Finding Your Affinity Through AASA Consortiums

By Daniel A. Domenech/School Administrator, September 2015

DomenechAnother school year is underway while AASA continues to celebrate its 150th anniversary. In all of those years, we have honored our founders’ mission to be advocates for the public schools and the children we serve.

Along with our advocacy role is also the professional development of our members. Today AASA coordinates a range of programs that engage our members in areas of interest and allow them to interact and collaborate with colleagues nationwide.

Seventeen school districts are involved in the Large Countywide and Suburban District Consortium. Their mission is to significantly advance systemic education improvement and innovation in policy and practice to benefit all students. Consortium districts collectively serve more than 1.55 million students, and membership is by invitation and approval from current members. The group is chaired by Dallas Dance, superintendent in Baltimore County, Md., and a member of AASA’s Executive Committee.

Through a community of practice, the consortium seeks to define an assessment process that truly measures what matters, placing a higher priority on assessments that improve teaching and learning.

Some 30 school districts make up the AASA Collaborative. AASA Associate Executive Director Morton Sherman, formerly AASA’s superintendent-in-residence, leads a group that considers itself a national think tank of superintendents. Meetings of the collaborative have attracted the likes of Yong Zhao, Presidential Chair at the University of Oregon, author Heidi Hayes Jacobs and consultant Bena Kallick. The focus is on collaboration and working together as critical friends to solve problems confronting our schools.

Certification Cohorts

AASA’s Digital Consortium has convened 30 superintendents to identify problems and share successes in making the digital leap. Former National Superintendent of the Year Mark Edwards of Mooresville, N.C., has been leading this effort. During his nine years there, Edwards has transformed the district into one of the most successful examples of blended learning with one-laptop-per-child technology and a culture that focuses on the individual needs of each child. The other superintendents in the group have had similar successes in their district and serve as resources to superintendents looking to make the digital leap.

The positive outcome that comes about when K-12 systems communicate and collaborate with their regional community colleges is the thrust behind our K-12/Community College Partnership Group. Forty superintendents and community college presidents are sharing how their collaboration is increasing graduation rates and college and career readiness. Students simultaneously graduating with high school and associate college degrees are common fare for many of these districts. In partnership with the American Association of Community Colleges, our goal is to replicate this process throughout America.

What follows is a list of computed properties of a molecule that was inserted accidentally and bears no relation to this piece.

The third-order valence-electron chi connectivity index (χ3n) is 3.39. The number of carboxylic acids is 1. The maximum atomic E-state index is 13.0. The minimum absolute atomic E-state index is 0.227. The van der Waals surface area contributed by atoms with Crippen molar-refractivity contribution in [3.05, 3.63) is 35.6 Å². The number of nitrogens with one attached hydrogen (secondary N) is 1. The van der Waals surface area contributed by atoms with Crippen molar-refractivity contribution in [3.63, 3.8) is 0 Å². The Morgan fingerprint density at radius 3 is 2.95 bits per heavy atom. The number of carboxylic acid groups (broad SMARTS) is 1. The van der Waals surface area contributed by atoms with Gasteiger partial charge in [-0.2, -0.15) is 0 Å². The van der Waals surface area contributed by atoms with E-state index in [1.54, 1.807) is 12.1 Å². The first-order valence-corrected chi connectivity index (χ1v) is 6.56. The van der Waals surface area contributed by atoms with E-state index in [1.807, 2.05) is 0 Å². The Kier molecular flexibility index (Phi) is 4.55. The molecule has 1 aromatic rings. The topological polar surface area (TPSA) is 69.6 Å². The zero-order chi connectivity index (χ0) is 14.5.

Our National Superintendent Certification Program has been a huge success. Our first cohort graduated this past February at our national conference in San Diego. There are three cohorts now underway with our next graduation scheduled for the 2016 conference in Phoenix. New additions to the certification program are urban programs in partnership with Howard University and the University of Southern California and our first state-level program for aspiring superintendents in Minnesota in partnership with the Minnesota Association of School Administrators.

New Engagement

At the beginning of summer, we launched our Makers Movement Superintendent Consortium with a meeting at the White House. Last year, President Obama hosted the first-ever White House Maker Faire and issued a call to action that “every company, every college, every community, every citizen joins us as we lift up makers and builders and doers across the country.”

Cognizant of the personalized education efforts generated by the digital transformation, a Personalized Education Collaborative is being launched by superintendents deeply engaged in the process, with the first convening of the group scheduled for Oct. 5-7 in Salt Lake City. These superintendents see technology as facilitating the transformation of education to a truly personalized format where each child will receive, at all times, instruction that matches his or her level of aptitude and knowledge.

Thanks to all of these collaboratives and consortiums, member engagement in AASA is at an all-time high.

Daniel Domenech is AASA executive director. E-mail: ddomenech@aasa.org. Twitter: @AASADan